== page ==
Home & Garden
On Jan. 30 in the Daily Planet, columnist Matt Cantor wrote thoughtfully about the past and potential of prefabricated dwellings. Although most of Berkeley is “custom made,” as Cantor noted, pre-fabricated structures can have a place here.
And at least one such local dwelling survives from the days of our great great, grandparents, a special, and quite possibly unique, authentically Berkeley precursor of the prefabrication age.
Community groups have been working to find a permanent home for the landmark Elizabeth Kenney Cottage, a five-room, one-story, 1887 “portable house” manufactured in Berkeley to a patented design. Remarkably, it has weathered more than twelve decades and two moves (one in 1906, one in 2003) that took it halfway across town, as well as the indignity of serving as a stucco-covered storeroom for half a century.
Saved in 2003 from a development site, it now sits temporarily up on timbers on a vacant lot along University Avenue, awaiting a new home, restoration, and a permanent reuse.
This weekend a newly organized neighborhood group is hosting a yard sale to help raise money to bring the Cottage to a West Berkeley lot owned by Berkeley’s Redevelopment Agency where it could be renovated and operated as a historic community center, surrounded by a garden.
The yard sale is the idea and project of Patty Marcks, an energetic and long time Fifth Street resident and a founder of the new “Friends of the Kenney Cottage Garden” group. For years she’s held themed yard sales at her home after “discovering a modest flair” for organizing the events. She even met her husband at a sale. This past December, she decided that the next one should raise money for the Kenney Cottage project proposed for her block.
The event, entitled “Colors of Love” because of the proximity to Valentine’s Day, takes place this Saturday through next Tuesday, February 7-10, at 1629 Fifth St., just north of Virginia. The sale runs 11 a.m. to 5 p.m. each day. Marcks forecasts “hundreds of items for sale, mostly small and inexpensive, and having to do in some way with love and romance.”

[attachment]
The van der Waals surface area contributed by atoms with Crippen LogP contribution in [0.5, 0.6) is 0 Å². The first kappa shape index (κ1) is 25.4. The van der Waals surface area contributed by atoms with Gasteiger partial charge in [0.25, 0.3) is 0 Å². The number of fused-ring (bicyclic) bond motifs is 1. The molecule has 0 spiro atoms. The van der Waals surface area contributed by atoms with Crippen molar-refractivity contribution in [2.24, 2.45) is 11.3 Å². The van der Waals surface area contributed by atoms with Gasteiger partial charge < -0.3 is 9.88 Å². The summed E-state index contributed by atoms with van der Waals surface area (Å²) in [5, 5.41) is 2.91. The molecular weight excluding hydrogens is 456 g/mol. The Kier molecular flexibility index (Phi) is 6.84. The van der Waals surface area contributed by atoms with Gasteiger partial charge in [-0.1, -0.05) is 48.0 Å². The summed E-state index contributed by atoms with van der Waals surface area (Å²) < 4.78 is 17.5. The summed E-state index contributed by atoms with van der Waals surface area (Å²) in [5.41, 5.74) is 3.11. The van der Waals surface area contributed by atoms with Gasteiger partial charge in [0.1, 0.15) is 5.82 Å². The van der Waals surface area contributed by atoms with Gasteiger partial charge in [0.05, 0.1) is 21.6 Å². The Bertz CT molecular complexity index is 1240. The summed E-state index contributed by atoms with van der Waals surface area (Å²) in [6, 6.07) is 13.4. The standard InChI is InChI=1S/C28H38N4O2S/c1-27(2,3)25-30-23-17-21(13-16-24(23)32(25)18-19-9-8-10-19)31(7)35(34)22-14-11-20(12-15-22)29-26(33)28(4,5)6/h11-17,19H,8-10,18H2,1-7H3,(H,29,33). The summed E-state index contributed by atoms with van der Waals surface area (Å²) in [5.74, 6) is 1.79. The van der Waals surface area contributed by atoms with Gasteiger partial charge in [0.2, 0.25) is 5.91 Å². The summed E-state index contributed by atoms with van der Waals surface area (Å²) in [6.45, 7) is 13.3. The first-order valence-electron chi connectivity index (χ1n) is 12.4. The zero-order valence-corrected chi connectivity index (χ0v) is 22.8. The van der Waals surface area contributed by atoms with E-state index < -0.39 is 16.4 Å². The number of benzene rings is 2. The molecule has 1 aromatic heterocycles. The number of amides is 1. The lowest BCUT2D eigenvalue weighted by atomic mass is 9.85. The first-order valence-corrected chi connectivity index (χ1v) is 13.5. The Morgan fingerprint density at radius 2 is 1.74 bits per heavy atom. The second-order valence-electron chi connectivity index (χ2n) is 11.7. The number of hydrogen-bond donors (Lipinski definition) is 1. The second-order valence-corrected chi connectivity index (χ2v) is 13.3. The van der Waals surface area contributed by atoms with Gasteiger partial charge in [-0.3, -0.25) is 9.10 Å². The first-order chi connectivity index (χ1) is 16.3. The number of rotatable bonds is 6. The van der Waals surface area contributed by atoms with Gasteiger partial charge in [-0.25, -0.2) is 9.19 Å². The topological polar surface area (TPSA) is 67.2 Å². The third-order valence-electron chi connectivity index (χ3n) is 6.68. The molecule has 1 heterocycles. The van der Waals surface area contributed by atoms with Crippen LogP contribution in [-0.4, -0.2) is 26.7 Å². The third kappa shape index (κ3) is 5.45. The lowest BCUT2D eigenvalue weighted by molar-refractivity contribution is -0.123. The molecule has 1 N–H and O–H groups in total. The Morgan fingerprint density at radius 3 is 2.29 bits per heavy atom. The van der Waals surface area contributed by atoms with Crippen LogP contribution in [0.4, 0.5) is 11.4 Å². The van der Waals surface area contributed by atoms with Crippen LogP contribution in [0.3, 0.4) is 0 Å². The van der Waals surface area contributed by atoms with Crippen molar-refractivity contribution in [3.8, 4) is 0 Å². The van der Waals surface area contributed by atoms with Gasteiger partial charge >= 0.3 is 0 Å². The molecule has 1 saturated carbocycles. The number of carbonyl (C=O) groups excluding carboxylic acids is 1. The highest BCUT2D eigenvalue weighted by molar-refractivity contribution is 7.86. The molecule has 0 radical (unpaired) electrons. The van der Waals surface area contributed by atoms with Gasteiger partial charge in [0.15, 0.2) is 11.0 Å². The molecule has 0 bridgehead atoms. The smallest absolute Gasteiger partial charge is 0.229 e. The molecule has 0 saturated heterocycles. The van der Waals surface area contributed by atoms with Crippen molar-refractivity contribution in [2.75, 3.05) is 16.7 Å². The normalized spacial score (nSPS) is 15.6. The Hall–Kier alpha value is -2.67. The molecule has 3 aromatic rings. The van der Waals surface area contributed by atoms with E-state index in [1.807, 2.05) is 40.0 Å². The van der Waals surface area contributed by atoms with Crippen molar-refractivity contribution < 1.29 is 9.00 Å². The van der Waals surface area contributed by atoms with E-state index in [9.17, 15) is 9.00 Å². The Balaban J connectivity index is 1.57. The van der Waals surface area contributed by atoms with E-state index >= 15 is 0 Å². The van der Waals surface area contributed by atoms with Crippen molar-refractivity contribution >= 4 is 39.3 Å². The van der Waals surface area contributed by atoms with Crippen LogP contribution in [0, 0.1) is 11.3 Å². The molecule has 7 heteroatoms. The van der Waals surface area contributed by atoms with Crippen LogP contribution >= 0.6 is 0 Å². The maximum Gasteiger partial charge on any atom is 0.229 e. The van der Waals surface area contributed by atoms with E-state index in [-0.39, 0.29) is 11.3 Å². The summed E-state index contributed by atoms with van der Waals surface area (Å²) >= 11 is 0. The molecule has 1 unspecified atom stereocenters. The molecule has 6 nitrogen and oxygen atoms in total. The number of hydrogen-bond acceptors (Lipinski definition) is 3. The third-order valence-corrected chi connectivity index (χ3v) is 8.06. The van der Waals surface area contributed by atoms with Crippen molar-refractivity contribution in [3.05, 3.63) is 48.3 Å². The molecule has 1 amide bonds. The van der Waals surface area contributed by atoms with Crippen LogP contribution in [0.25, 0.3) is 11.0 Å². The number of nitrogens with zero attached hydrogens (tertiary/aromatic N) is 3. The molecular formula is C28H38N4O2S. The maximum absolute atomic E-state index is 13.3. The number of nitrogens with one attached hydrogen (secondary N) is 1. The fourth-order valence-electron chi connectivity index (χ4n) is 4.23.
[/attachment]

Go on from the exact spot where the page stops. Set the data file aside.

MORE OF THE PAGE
She has been assembling “items in romantic red, passionate purple, and pretty pink,” and “romantic items, including the four elements of a romantic dinner; candles, music, wine glasses and accessories, and flower vases.” Her stock for sale—most items priced at just a few dollars—includes red or purple towels, pink bed sheets, stuffed bears, “lacy lingerie, night gowns and robes,” heart-shaped philodendrons and even “small, heart-shaped, rocks.”
“Many people spend a lifetime collecting stuff,” Marcks says, “but then at a certain point you realize that’s all it is—stuff—which not only takes up space, but, with a few exceptions, can easily be replaced. I think it’s good to continually let things flow through our lives, and be owned by many different people.”
She is still collecting items for the sale and can be contacted with donation offers at email@example.com, or 526-7828.
Proceeds will benefit the non-profit effort to preserve the Kenney Cottage.
The simple building is almost entirely redwood, held together with bolts. There are no nails, and the structural parts were cut to a pre-existing design and slotted into each other; they constitute a building that can move from site to site, rather than one custom built for a single, fixed, location.
On Fifth Street—on a quiet block where restored Victorians stand side by side with light-industrial uses, all emblematic of the original mid-19th century character of west Berkeley—the idea is that the Cottage would be renovated as a small community gathering space, probably with regular arts related use, and the surrounding level lot would be used as a community garden.
There’s also a big potential element of sustainability to the proposal. Just as Elizabeth Kenney wouldn’t have necessarily completely tied in her modest home to a still poorly developed 19th century network of utilities (water, sewer, electric, gas), the present day promoters of the Kenney Cottage project envision a structure that could be partially or entirely “off-grid,” utilizing rain water collection, photovoltaic’s, perhaps a residential wind turbine—to show how low impact, low carbon urban living can take place in urban environments today.
If the name Kenney sounds familiar, it is because the James Kenney recreation center and park in West Berkeley is named for James Kenney, nephew of Elizabeth Kenney, and Berkeley’s first fire chief. He grew up in his aunt’s home when it stood on Addison Street near Oxford, next to a volunteer fire station. Remarkably, Berkeley’s second fire chief also grew up in the house as a member of the Meinheit family that bought the home in 1898 and moved it to University Avenue in 1906.
Steven Finacom is active on behalf of Berkeley Architectural Heritage Association in the Kenney Cottage project.
The “Colors of Love” yard sale is at 1629 Fifth St., north of Virginia, this Saturday through next Tuesday, 11 a.m.-5 p.m. each day.
For more about the history of the Kenney Cottage, and a photo of it being moved by horses in 1906, see this article from 2003: